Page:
In what could spell the end of smudges and marks on touchscreens, experts have created a display that shows icons in mid-air.
But while traditional holograms are typically inanimate, these images are interactive, meaning they can be touched, pressed and moved – all while floating above the ground.
Called HaptoMime, the system uses an imaging plate to transform an original image into a floating one, while infrared sensors tracks the position of fingers and an ultrasound machine creates tactile feedback.
The system was developed by Yasuaki Monnai and his team at the Shinoda-Makino Lab, University of Tokyo.
An LCD display generates an original image, which is then beamed onto an Aerial Imaging Plate (AIP).
This plate reflects the original image into a floating one.
Any object or image placed behind this plate appears at the symmetric position in mid-air.
To track the finger movements, the system is surrounded by an infrared touch sensor frame that monitors the positions of each digit, and the hand.
When a person ‘touches’ the floating image, an Ultrasound Phased Array Transducer creates the feeling of tactile feedback on the user’s finger.
This transducer produces a so-called ‘reconfigurable ultrasound focus’, which exerts a force remotely.
And this force can be redirected by ultrasonic reflection to be merged with floating images to change the pressure or sensation.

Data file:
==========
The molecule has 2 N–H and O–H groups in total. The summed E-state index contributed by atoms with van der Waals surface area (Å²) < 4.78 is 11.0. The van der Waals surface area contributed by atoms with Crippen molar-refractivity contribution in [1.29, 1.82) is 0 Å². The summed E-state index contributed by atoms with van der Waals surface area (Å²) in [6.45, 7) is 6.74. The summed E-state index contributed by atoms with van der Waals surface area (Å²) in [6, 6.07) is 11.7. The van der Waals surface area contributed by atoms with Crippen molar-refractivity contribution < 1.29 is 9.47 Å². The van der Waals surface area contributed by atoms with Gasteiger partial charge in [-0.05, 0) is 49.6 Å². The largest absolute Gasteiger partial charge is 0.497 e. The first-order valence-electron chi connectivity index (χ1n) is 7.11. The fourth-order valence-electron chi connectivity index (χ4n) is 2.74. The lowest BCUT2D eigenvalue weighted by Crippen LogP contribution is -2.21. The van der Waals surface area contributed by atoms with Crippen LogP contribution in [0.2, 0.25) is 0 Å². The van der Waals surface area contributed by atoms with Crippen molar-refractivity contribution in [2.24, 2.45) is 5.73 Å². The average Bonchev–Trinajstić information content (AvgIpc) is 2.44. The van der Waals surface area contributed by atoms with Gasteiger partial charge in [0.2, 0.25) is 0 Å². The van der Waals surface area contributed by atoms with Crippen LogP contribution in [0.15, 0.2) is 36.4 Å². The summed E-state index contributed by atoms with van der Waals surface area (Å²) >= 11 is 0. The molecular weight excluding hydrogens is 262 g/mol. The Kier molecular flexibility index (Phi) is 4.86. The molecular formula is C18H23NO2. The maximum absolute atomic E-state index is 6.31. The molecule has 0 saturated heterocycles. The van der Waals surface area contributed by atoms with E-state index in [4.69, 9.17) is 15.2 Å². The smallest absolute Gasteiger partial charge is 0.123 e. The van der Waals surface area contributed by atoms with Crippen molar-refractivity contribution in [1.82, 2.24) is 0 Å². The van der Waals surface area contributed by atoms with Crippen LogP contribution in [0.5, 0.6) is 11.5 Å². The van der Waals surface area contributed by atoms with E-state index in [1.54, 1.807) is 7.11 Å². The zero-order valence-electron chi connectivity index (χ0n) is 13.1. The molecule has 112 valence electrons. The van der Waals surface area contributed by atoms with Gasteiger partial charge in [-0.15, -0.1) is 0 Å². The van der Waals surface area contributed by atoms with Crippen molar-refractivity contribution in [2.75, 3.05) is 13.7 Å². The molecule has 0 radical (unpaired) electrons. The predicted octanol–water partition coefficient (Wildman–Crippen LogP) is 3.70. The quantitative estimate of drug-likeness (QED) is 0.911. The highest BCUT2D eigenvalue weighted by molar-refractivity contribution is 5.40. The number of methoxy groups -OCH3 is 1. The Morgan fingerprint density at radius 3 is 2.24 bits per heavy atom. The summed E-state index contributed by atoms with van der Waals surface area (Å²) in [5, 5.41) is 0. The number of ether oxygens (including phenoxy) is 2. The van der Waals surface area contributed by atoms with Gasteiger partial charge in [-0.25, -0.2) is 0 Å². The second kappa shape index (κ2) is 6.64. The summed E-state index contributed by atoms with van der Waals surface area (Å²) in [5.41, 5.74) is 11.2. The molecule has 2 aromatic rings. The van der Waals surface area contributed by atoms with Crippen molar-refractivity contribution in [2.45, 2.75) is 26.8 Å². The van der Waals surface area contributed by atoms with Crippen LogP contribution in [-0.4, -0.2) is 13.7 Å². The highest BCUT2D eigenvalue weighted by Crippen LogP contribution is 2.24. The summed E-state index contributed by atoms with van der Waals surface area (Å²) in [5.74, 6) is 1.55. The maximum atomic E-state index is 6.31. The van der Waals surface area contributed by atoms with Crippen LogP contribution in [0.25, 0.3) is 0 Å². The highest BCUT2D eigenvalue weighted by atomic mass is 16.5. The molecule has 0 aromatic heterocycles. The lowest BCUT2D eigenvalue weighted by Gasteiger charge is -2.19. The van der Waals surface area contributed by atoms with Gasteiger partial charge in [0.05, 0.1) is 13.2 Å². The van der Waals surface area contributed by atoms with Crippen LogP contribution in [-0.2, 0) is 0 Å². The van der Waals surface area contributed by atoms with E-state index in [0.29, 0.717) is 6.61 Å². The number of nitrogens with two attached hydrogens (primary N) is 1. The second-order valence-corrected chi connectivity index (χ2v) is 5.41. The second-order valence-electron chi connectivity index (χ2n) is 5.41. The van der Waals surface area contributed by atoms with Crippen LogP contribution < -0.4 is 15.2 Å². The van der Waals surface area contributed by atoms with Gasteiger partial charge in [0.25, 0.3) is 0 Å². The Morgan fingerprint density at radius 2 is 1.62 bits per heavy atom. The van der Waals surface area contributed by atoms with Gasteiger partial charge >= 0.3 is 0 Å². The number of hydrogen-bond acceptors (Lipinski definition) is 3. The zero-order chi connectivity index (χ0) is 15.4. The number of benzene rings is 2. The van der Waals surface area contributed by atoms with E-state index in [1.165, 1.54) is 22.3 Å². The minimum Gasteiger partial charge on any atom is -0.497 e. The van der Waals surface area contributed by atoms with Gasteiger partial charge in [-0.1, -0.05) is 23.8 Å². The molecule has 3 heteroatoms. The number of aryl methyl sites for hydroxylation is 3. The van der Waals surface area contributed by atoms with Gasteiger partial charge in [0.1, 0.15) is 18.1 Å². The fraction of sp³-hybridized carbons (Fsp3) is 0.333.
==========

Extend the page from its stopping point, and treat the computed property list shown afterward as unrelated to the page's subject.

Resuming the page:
The system can also recognise multiple touches, meaning people can play a virtual piano, for example.
It could be used to stop the spread of bacteria and germs on touchscreens, to enter PINs on ATMs, for example, or browse the web with wet hands.
The technology was presented at the ACM Symposium on User Interface Software and Technology (UIST) in Hawaii.
‘The dream of interacting with mid-air projected 3D images has fascinated people and driven a variety of relevant research,’ explained the researchers.
‘Although its practical implementation is still challenging, a breakthrough of 2D mid-air projection has been attained recently by the invention of a transmissive mirror.
‘It allows us to observe a screen floating in front of the mirror which is actually placed behind the mirror.
‘Since all the visual effects such as binocular parallax and motion parallax are inherited to the floating screen, we cannot distinguish it from a real screen until we touch it.
‘Combined with a sensor that detects our finger motion, [HaptoMime] can be used as a virtual touch screen.’